Step 3: Assembly

Fit the Canvas into the frame. Once I received my printed image I had to trim the excess border of canvas around the image. Then, I was able to lay it flat into the shadow box frame.

Decide which stars will glow. There were 20 white LED's on the string so I chose 20 stars on the image that I wanted to glow. I tried to evenly space them out but you will be limited by the length of wire in between each LED so you have to be strategic about which stars you pick. I then made light pencil marks on the back of the canvas to mark the stars. I then worked my way around the canvas hot glueing each LED down the the canvas where I made a pencil mark.

Arrange the background LEDs. This will take a bit of trial and error. Based on the image I chose, I wanted to concentrate the blue light over the blue part of the image. The shadow box has a soft back with push pins that I was able to use to tack down the LEDs. I would recommend using this method until you are happy with the placement. These blue LEDs are creating a background glow so you want to keep them as far back from the canvas as possible.

Cutout for the photoresistor. The photoresistor needs to be facing the front of the image to detect the light. I made a small hole in the bottom of the canvas and hot glued it into place. It is barely noticeable even up close.

Glue the rest of the components. I then glued the circuit to the bottom of the frame. I glued the battery packs to the bottom and as far back from the canvas as possible. I took the battery covers off before gluing so that the batteries can easily be replaced.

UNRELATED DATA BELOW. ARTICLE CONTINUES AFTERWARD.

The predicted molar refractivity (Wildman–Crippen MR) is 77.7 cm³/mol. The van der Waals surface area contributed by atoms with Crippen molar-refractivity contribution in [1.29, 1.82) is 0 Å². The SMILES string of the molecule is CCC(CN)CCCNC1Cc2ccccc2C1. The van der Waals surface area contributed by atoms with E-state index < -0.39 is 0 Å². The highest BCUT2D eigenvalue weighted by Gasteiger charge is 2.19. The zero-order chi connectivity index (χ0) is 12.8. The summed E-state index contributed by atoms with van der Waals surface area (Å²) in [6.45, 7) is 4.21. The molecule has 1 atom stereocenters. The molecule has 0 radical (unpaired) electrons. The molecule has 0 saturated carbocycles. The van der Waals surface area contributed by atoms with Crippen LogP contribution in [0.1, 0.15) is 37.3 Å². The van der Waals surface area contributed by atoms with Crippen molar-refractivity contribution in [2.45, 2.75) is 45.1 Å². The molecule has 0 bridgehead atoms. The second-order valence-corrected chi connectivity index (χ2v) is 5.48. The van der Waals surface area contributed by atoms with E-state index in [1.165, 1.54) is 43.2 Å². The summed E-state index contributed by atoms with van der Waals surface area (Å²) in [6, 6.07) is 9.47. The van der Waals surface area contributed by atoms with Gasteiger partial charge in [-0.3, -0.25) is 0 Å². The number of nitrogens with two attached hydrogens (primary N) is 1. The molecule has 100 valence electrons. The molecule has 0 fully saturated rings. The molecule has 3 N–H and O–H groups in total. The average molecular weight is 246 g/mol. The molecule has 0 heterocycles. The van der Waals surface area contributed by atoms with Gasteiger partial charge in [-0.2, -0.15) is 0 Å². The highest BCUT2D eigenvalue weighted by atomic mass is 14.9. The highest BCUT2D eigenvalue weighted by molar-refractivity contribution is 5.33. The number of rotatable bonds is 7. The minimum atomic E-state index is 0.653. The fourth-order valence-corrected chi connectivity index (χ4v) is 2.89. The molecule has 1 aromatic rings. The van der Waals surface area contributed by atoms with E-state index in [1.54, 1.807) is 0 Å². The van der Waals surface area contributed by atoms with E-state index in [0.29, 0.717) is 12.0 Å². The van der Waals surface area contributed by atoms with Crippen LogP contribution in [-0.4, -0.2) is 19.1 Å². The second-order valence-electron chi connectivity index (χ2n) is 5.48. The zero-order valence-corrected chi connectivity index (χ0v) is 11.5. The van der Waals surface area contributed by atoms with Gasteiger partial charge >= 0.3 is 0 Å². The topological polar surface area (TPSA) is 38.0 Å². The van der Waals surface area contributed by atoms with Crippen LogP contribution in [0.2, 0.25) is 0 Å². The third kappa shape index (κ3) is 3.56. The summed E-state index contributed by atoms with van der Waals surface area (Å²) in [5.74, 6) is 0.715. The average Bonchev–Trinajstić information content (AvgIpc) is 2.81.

Step 4: Watch It Glow!

Add the batteries, push the back of the frame on, and you're finished! Find a nice bright spot on the wall and enjoy a colorful nebula print during the day and glowing stars at night.

You can see in the images above how the nebula glows brighter in darker light.

One final recommendation is to get rechargeable AA batteries. Because there is no true off switch (unless you turn off the LEDs from the battery pack) the batteries will eventually die and need to be replaced to keep the canvas glowing. The AA's that I use keep the nebula glowing for a little over a month until they need recharged.

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    2 Comments

    0
    bmohr
    bmohr

    6 months ago

    I really like this concept. Also bonus info about getting the Hubble images from NASA. Thanks for a well-explained project. One question, the white LEDs look almost too bright in the photos. How do they look in real life?

    0
    sunyecz06
    sunyecz06

    Reply 6 months ago

    Thanks! In real life, the white LEDs look great in low light but they are very bright in dim/no light and their glow makes the stars look bigger or one-dimensional. If I were to remake this project, I would try and vary the distance of each white LED to the canvas with various amounts of hot glue to add some dimension. You could also solder some resistors in line to dim the lights but they may not stand out in the low light environment so it’s definitely a trade off. Thanks for your comment and I’d love to see your version if you try to make this.